I've got a series of longitude and latitude coordinates which represent a building outline



...(intermediate points not listed)...


How can I work out the midpoint? I've found tutorials that show how to do it if you've got three coordinates (e.g. http://mathforum.org/library/drmath/view/68373.html), but in many cases I've got more than three.

Thank you

  • 2
    It depends what you mean by "midpoint" - do you mean centroid ?
    – Paul R
    Jul 12 '11 at 14:44
  • 3
    Recommendation: make an attempt yourself, then ask for help when it's not right - give me the answer questions are typically frowned upon here.
    – KevinDTimm
    Jul 12 '11 at 14:46

With coordinates that close to each other, you can treat the Earth as being locally flat and simply find the centroid as though they were planar coordinates. Then you would simply take the average of the latitudes and the average of the longitudes to find the latitude and longitude of the centroid.

Edit: As whuber points out, the above method would not work unless the building is a rectangle or a regular polygon. For an arbitrary shape, the formula here gives the correct result.

  • @murgatroid The observation about not needing a projection is a great one. Unfortunately, averaging the coordinates of the vertices does not give the building's centroid.
    – whuber
    Jul 13 '11 at 18:28
  • @whuber Thanks, I updated my post with the correct method. Jul 13 '11 at 19:29
  • Can you define "close to each other"?
    – kev
    Jun 18 '15 at 3:08

If you want the center of the building which is outlined by a polygon, then don't take the mean of vertices. This is obviously wrong. You need instead to compute the centroid of the polygon itself. For the formula, see


(And, I agree with earlier posters: you can treat latitude and longitude as Cartesian coordinates because the building is small and it's far from a pole and from the international date line.)

  • +1 for providing the important restrictions on the scope of this approximation and for providing a link to formulas. BTW, there is a subtle (but correct) assumption involved in the last recommendation: there is a relative distortion of distances (which can be cured by multiplying the longitudes by the cosines of the latitudes), but for the purpose of computing the centroid this does not matter. (For related calculations, such as finding angles, it would matter a lot.)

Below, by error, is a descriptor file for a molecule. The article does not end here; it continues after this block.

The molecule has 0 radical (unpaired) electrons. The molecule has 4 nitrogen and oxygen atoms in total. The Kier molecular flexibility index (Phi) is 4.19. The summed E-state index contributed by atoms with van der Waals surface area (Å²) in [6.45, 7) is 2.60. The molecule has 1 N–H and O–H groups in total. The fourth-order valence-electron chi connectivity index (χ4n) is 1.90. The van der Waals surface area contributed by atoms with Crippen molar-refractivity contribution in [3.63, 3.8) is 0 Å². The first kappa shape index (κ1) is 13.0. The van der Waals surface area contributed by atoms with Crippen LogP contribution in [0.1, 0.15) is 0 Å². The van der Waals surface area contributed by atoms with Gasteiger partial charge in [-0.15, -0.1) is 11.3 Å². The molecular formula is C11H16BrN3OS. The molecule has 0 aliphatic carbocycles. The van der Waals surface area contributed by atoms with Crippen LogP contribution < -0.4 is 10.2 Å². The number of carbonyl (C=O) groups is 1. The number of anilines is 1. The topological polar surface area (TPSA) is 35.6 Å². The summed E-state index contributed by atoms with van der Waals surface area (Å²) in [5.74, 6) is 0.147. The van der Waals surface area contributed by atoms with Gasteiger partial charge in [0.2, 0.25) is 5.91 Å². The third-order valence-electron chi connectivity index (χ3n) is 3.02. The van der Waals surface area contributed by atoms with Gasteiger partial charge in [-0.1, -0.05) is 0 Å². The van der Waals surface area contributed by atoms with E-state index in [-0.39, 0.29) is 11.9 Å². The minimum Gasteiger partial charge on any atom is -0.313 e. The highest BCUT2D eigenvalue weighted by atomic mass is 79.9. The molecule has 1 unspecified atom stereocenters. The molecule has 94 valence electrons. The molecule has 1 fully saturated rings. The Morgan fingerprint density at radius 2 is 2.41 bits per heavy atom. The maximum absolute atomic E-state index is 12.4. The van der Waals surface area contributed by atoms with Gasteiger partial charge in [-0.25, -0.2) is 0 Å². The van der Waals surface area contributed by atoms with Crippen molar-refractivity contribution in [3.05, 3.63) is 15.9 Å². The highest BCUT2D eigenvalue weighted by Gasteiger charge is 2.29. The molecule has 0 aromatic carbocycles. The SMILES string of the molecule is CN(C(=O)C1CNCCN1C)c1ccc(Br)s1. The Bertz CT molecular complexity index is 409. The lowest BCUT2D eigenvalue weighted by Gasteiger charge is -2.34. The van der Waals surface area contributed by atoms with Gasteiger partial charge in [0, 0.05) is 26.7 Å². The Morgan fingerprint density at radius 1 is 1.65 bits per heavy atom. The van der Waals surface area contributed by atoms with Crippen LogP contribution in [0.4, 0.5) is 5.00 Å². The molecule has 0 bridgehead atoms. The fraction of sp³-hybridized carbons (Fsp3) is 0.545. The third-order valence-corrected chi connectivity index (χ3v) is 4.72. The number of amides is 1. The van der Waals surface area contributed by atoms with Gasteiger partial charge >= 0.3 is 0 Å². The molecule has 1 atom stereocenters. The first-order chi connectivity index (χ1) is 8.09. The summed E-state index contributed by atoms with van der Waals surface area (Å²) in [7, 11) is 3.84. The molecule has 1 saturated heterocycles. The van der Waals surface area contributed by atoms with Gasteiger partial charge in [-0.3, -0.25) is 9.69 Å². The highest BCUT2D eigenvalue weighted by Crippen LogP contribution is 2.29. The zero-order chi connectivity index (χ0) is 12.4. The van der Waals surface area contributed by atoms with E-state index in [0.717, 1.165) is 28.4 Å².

– whuber
    Jul 13 '11 at 14:17
  • Does this technique guarantee a point INSIDE the polygon? I don't know what the final use of the data is, but some uses would require the point to be inside. In that scenario the arithmetic mean most definitely does not guarantee a result (for example the arithmetic centre of Croatia is not even in that country)! Jul 13 '11 at 17:33
  • There's no guarantee that the centroid of a polygon is inside the polygon (except if the polygon is convex, of course).
    – cffk
    Jul 13 '11 at 18:05

Convert from geographic coordinates to geocentric, average the geocentric vectors, then convert back to geographic.

  • 1
    In most applications this calculation would be meaningless because it depends heavily on how the building is represented. For instance, densifying the line segments could change the answer appreciably without changing the building's appearance at all.
    – whuber
    Jul 13 '11 at 18:26

The centroid of finitely many points is simply the arithmetic mean of each of the coordinates. So just sum up the latitudes and longitudes and divide by the number of points.

  • 3
    not if the polygon crosses the dateline Jul 13 '11 at 5:28
  • @Paul @tskuzzy Also, this prescription is not appropriate: the building is not the set of its vertices, it is the interior of the closed polyline traced by those vertices.
    – whuber
    Jul 13 '11 at 18:27

If you're working over larger ranges, you need spherical interpolation.

  • It's difficult to see how that would help. Details?
    – whuber
    Jul 13 '11 at 14:17

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